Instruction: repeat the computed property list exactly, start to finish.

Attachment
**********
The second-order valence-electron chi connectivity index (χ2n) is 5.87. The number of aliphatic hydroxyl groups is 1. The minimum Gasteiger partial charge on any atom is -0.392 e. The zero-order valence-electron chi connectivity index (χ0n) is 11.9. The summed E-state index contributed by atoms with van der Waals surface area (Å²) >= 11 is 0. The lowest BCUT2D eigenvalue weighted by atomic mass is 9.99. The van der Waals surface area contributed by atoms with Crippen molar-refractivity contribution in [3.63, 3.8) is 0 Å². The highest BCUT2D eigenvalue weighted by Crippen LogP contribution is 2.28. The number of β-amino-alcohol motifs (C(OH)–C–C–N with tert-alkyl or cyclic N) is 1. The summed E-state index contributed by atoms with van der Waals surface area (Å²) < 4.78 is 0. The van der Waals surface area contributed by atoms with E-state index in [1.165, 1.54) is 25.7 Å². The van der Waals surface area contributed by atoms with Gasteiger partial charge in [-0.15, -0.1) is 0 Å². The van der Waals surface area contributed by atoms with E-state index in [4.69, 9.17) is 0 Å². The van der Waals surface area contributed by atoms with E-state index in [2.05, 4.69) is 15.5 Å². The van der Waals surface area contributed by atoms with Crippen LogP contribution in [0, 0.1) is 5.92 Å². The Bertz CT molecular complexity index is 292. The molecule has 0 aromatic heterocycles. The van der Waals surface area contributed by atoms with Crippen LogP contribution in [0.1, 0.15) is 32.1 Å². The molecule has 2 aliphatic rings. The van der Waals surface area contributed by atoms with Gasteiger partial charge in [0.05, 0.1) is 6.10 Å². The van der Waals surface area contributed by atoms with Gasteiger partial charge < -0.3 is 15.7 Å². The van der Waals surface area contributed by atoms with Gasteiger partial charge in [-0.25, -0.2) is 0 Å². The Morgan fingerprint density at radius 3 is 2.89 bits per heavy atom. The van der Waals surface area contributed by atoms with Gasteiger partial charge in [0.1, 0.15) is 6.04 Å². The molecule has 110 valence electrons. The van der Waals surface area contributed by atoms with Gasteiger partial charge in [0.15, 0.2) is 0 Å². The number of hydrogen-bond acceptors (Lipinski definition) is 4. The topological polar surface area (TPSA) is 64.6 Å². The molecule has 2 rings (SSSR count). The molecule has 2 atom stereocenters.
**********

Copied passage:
The second-order valence-electron chi connectivity index (χ2n) is 5.87. The number of aliphatic hydroxyl groups is 1. The minimum Gasteiger partial charge on any atom is -0.392 e. The zero-order valence-electron chi connectivity index (χ0n) is 11.9. The summed E-state index contributed by atoms with van der Waals surface area (Å²) >= 11 is 0. The lowest BCUT2D eigenvalue weighted by atomic mass is 9.99. The van der Waals surface area contributed by atoms with Crippen molar-refractivity contribution in [3.63, 3.8) is 0 Å². The highest BCUT2D eigenvalue weighted by Crippen LogP contribution is 2.28. The number of β-amino-alcohol motifs (C(OH)–C–C–N with tert-alkyl or cyclic N) is 1. The summed E-state index contributed by atoms with van der Waals surface area (Å²) < 4.78 is 0. The van der Waals surface area contributed by atoms with E-state index in [1.165, 1.54) is 25.7 Å². The van der Waals surface area contributed by atoms with Gasteiger partial charge in [-0.15, -0.1) is 0 Å². The van der Waals surface area contributed by atoms with E-state index in [4.69, 9.17) is 0 Å². The van der Waals surface area contributed by atoms with E-state index in [2.05, 4.69) is 15.5 Å². The van der Waals surface area contributed by atoms with Crippen LogP contribution in [0, 0.1) is 5.92 Å². The Bertz CT molecular complexity index is 292. The molecule has 0 aromatic heterocycles. The van der Waals surface area contributed by atoms with Crippen LogP contribution in [0.1, 0.15) is 32.1 Å². The molecule has 2 aliphatic rings. The van der Waals surface area contributed by atoms with Gasteiger partial charge in [0.05, 0.1) is 6.10 Å². The van der Waals surface area contributed by atoms with Gasteiger partial charge < -0.3 is 15.7 Å². The van der Waals surface area contributed by atoms with Gasteiger partial charge in [-0.25, -0.2) is 0 Å². The Morgan fingerprint density at radius 3 is 2.89 bits per heavy atom. The van der Waals surface area contributed by atoms with Gasteiger partial charge in [0.1, 0.15) is 6.04 Å². The molecule has 110 valence electrons. The van der Waals surface area contributed by atoms with Gasteiger partial charge in [0.15, 0.2) is 0 Å². The number of hydrogen-bond acceptors (Lipinski definition) is 4. The topological polar surface area (TPSA) is 64.6 Å². The molecule has 2 rings (SSSR count). The molecule has 2 atom stereocenters.